Edited by Melody C. Barnes, Co-Director of the Democracy Initiative, Dorothy Danforth Compton Professor and Professor of Practice in the Miller Center of Public Affairs, and a Distinguished Fellow in the School of Law at the University of Virginia, Corey D.B. Walker, Wake Forest Professor of the Humanities, Wake Forest University and Thad M. Williamson, Associate Professor of Leadership Studies and Philosophy, Politics, Economics and Law, University of Richmond, US
Law professor and former U.S. Department of Justice attorney Gilda Daniels (Uncounted: The Crisis of Voter Suppression in America) discusses her book and her work on voting rights and battling voter suppression in a special pre-election Virginia Festival of the Book event.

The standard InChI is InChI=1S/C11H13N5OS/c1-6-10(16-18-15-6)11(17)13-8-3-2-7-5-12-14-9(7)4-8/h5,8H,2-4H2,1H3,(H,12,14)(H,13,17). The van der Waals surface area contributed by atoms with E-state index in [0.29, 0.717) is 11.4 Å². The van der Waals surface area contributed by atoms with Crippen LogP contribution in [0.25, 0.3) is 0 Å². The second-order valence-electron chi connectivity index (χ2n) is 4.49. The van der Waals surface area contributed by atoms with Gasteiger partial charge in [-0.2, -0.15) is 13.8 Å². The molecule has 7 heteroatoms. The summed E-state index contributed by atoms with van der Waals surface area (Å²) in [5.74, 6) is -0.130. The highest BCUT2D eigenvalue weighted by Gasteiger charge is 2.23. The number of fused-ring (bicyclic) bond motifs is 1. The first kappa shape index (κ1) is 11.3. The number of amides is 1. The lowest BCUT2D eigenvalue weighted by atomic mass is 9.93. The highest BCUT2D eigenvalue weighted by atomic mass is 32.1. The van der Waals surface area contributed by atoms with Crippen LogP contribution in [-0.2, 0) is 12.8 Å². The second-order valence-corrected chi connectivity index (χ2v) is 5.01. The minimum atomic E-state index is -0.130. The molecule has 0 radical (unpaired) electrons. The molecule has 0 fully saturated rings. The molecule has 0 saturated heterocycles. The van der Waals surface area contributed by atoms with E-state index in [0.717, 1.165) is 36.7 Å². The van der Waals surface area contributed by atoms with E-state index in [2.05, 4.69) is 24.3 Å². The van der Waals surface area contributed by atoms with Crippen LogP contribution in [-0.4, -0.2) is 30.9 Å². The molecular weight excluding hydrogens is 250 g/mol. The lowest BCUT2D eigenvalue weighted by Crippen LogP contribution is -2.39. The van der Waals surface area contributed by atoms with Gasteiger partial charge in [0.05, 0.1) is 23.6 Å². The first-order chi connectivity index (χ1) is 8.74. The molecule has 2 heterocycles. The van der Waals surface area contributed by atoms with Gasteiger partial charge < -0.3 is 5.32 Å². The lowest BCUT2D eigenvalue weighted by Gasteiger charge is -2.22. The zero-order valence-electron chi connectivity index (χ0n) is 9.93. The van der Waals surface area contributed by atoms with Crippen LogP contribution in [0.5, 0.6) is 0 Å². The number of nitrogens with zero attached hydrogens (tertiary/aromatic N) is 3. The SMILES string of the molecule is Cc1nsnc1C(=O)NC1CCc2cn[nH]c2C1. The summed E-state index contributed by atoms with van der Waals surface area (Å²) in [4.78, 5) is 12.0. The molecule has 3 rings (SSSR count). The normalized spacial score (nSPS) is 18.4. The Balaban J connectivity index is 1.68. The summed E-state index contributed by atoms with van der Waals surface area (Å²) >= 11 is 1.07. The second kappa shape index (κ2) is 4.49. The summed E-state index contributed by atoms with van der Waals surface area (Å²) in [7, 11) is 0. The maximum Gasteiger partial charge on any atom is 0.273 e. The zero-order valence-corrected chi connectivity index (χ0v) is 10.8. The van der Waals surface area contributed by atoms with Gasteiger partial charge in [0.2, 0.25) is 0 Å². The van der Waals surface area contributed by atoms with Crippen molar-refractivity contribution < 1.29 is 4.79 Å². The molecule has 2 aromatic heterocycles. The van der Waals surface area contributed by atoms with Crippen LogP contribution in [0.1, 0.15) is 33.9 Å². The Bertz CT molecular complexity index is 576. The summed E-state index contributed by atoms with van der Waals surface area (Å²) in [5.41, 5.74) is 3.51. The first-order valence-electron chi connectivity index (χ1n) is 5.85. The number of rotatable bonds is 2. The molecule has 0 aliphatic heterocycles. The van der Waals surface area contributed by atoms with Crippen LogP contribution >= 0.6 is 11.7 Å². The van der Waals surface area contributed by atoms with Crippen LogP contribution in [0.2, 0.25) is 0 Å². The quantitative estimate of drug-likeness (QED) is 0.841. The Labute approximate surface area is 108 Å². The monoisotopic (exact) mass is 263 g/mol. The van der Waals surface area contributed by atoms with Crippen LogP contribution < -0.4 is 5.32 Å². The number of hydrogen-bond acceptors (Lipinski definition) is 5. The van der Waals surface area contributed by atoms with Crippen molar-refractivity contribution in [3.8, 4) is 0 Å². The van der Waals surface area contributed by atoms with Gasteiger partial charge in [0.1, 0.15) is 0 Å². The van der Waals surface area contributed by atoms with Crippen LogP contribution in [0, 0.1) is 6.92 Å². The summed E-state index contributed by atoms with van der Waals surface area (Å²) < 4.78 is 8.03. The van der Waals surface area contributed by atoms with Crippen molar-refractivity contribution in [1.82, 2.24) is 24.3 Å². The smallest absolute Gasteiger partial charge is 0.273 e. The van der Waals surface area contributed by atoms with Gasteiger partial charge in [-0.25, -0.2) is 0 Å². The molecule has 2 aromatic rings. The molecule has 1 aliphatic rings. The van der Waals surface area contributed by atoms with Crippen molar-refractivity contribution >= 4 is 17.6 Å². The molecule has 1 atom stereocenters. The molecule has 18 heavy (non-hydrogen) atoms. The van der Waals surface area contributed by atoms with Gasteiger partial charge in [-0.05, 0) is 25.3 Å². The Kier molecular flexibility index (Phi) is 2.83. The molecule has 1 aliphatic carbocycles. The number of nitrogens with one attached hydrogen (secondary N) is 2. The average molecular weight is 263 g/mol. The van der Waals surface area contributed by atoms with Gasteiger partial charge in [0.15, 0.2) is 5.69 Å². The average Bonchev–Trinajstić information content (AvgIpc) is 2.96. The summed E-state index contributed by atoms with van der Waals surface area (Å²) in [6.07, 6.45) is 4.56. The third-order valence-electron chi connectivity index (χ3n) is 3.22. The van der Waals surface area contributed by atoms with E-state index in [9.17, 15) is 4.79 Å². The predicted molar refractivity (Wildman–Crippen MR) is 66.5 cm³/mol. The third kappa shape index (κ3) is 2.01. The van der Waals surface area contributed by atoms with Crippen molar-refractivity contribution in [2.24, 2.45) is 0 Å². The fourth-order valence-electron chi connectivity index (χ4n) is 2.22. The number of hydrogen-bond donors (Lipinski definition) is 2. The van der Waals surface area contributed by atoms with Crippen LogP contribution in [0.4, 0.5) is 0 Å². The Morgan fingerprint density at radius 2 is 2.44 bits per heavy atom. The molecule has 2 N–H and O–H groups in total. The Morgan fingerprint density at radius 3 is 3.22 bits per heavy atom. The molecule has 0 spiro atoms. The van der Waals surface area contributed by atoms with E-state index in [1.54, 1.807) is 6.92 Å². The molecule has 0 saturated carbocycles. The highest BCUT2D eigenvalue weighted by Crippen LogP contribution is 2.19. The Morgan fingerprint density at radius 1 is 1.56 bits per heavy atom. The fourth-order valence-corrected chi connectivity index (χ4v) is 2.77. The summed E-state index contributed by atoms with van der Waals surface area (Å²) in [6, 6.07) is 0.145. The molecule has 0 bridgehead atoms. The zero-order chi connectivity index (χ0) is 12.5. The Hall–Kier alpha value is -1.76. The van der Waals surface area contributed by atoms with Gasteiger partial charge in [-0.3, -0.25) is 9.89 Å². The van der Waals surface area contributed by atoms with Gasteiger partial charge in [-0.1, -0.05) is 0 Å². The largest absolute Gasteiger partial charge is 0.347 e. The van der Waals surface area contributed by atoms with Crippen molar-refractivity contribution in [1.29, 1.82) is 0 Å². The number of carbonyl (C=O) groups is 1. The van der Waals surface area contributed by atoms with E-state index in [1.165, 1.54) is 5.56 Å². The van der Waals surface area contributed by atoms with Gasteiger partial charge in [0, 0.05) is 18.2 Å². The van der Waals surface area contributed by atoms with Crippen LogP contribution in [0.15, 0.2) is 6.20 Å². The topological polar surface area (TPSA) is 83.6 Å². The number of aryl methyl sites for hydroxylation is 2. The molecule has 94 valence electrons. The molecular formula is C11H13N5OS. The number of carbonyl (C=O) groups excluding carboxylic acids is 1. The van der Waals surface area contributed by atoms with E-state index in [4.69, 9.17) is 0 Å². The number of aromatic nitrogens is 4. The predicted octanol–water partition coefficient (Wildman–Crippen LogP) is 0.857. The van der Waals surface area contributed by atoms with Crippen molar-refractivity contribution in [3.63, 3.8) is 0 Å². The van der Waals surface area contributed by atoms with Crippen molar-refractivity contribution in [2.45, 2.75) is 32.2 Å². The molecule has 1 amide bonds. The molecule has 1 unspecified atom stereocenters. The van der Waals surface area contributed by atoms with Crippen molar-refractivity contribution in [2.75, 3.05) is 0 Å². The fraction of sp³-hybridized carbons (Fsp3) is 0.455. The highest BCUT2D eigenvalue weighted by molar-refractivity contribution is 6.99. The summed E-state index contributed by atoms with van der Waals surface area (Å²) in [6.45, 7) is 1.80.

Abstract: As the field of planning stretches toward redressing the injustices of past land use patterns through reparative practices, student learning needs to include socio-emotional, as well as technical and intellectual, skill-building. Pedagogy should increase the planner’s ability to recognize systems of oppression and center lived expertise in decision-making processes. Transformational learning theory considers the mechanisms through which place-based learning expands student worldviews through exposure to other ways of knowing.